GaGa by Leslie Tall Manning
Standalone, Fairly Clean Romance
I love Rock Star books, and I love books with older heroines, so I thought GaGa would be totally up my alley. As a mom in my 40s, I find it hard to read about teenagers so often. But I still fantasize about a hunky rock star! Don’t we all? The thing is, my son IS a rock star. Luckily his favorite bands are the ones I listened to growing up, and he has been getting us backstage to concerts for the last few years. So I know the scene, maybe a bit too intimately for a fully fair review.
Gaga was a great concept. Monty is 45. Her husband just divorced her after a boring marriage. She has a 15 year old daughter and is a freelance writer. Monty is beautiful and can easily pass for 30. So when her magazine gave her an assignment, with a “do it or you’re fired” caveat, she had no choice.
Monty is to go undercover as a groupie for a comeback rock band called Grope for one month. Monty LOVED the band as a teenager. The lead guitarist/singer was her teenage crush, and she kissed his poster every night before bed. With trepidation and excitement, Monty set off on the adventure of a lifetime.
Her sweaty hand gripped tightly to her ticket, and her heart pumped almost as loudly as a rock and roll band whose music was once her reason for living.”
When she got to her front row seat, all Monty noticed was that the audience was almost all women, all dressed up. The closer to the front, the younger they were, with giddy teenagers in the front row.
I have gone to almost every comeback concert there is in the past 4-5 years. I have never seen this. I go backstage to these concerts, and I don’t see young teenage girls crawling all over. Security is tight, bands are tired, and usually have family they want to hang with. Even 70 year old Gregg Allman just had his 27 year old girlfriend backstage and no other groupies. Young teenagers aren’t screaming their heads off and crying for bands that were big in the 80s. The people in front rows are usually the ones with money, not the young hotties. So this aspect of the book bugged me a lot, it just isn’t really what the music world is like anymore. But I still enjoyed the read.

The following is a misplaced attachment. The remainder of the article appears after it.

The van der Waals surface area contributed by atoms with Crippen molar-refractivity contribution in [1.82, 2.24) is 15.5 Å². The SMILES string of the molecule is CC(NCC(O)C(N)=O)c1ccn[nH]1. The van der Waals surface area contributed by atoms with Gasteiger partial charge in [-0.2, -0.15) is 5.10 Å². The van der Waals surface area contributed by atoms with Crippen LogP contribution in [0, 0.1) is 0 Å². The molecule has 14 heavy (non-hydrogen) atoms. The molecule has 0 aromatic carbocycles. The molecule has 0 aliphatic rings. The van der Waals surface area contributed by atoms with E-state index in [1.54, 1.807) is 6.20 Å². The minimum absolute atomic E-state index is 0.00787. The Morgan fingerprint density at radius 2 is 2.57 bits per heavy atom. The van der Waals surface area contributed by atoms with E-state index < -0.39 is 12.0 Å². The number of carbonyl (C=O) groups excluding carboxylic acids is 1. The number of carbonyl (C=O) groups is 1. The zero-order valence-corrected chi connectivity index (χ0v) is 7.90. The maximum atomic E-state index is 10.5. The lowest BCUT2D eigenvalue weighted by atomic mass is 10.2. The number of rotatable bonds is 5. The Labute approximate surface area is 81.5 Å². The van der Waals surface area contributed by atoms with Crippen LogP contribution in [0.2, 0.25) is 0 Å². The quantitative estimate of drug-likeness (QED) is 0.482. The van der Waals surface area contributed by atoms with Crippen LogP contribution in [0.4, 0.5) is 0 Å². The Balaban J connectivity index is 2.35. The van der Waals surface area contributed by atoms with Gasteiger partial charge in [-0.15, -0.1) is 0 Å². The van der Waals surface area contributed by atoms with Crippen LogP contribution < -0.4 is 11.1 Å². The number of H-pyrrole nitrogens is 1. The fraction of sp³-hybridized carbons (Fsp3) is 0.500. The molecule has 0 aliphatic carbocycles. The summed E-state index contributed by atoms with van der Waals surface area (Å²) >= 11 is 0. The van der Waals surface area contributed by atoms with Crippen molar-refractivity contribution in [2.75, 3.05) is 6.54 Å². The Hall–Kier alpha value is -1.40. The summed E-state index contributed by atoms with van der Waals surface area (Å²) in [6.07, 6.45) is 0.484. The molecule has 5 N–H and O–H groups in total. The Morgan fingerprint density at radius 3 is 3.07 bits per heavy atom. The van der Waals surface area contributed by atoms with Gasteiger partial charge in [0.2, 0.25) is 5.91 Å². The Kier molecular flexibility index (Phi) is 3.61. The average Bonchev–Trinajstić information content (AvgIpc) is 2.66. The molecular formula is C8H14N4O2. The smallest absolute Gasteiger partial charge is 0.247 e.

I still love the idea with her maybe hooking up with her teenaged heart throb, how awesome is that? As Monty aka Melody traveled undercover, the whole experience lost it’s luster very quickly. The same setlist nightly, the same screaming fans, and she missed her daughter. The only thing that still excited her was Donny Digits, the lead hunk with the stupid name.
Her routine life beckoned; cried out to her; scolded her for pretending to be more than what she really was.”
As Monty got closer to the band, she realized how much her contract sucked. She couldn’t reveal her true identity, even as she falls for the guy. You would think that makes for a predictable end, but it was anything but. There was a strange twist of events, which I’m still not sure I understand the reason for.
- I love the concept of an older woman and a rock star.
- Excellent writing.
- She was a great mom and it showed.
- The breakup of her marriage was well done and realistic, and they handled telling their child very well.
- I really liked the characters, especially Monty and her daughter.
- Monty was mature, and there were no stupid, stubborn moves on her part.
- There were a lot of deeper underlying themes, about forgiveness, expectations, family and love.
- It was a quick, easy read.
- The groupies and screaming teens were silly and over the top, concerts, especially for comeback bands just aren’t like that.
- I’m not sure I understood the whole twist and the purpose of it.
- The big time jump at the end, I felt like a chapter was almost missing.
- No descriptive sex.
Rating: 3.75 stars, 2.5 Heat
The Down and Dirty:
Purchase GAGA by Leslie Tall Manning